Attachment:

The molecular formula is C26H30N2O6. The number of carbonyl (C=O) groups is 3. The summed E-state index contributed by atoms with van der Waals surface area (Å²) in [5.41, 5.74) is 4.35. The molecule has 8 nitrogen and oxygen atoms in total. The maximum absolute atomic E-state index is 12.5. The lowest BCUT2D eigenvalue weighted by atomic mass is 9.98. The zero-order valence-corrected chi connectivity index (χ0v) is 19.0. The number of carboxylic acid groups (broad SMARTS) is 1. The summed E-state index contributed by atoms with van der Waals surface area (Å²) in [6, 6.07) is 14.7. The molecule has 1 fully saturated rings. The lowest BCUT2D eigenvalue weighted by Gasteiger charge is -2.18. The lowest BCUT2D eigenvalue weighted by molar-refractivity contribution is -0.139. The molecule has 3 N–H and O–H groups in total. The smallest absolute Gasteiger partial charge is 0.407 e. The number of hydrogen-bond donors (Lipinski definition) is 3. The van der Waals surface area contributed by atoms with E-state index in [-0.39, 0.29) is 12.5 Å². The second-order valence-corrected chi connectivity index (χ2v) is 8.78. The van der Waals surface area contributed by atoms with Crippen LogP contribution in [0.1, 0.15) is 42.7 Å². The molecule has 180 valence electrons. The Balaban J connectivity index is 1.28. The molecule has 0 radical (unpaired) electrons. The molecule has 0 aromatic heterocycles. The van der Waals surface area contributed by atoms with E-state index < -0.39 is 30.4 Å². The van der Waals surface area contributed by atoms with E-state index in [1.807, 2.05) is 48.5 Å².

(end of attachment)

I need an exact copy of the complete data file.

The molecular formula is C26H30N2O6. The number of carbonyl (C=O) groups is 3. The summed E-state index contributed by atoms with van der Waals surface area (Å²) in [5.41, 5.74) is 4.35. The molecule has 8 nitrogen and oxygen atoms in total. The maximum absolute atomic E-state index is 12.5. The lowest BCUT2D eigenvalue weighted by atomic mass is 9.98. The zero-order valence-corrected chi connectivity index (χ0v) is 19.0. The number of carboxylic acid groups (broad SMARTS) is 1. The summed E-state index contributed by atoms with van der Waals surface area (Å²) in [6, 6.07) is 14.7. The molecule has 1 fully saturated rings. The lowest BCUT2D eigenvalue weighted by Gasteiger charge is -2.18. The lowest BCUT2D eigenvalue weighted by molar-refractivity contribution is -0.139. The molecule has 3 N–H and O–H groups in total. The smallest absolute Gasteiger partial charge is 0.407 e. The number of hydrogen-bond donors (Lipinski definition) is 3. The van der Waals surface area contributed by atoms with E-state index in [-0.39, 0.29) is 12.5 Å². The second-order valence-corrected chi connectivity index (χ2v) is 8.78. The van der Waals surface area contributed by atoms with Crippen LogP contribution in [0.1, 0.15) is 42.7 Å². The molecule has 180 valence electrons. The Balaban J connectivity index is 1.28. The molecule has 0 radical (unpaired) electrons. The molecule has 0 aromatic heterocycles. The van der Waals surface area contributed by atoms with E-state index < -0.39 is 30.4 Å². The van der Waals surface area contributed by atoms with E-state index in [1.807, 2.05) is 48.5 Å².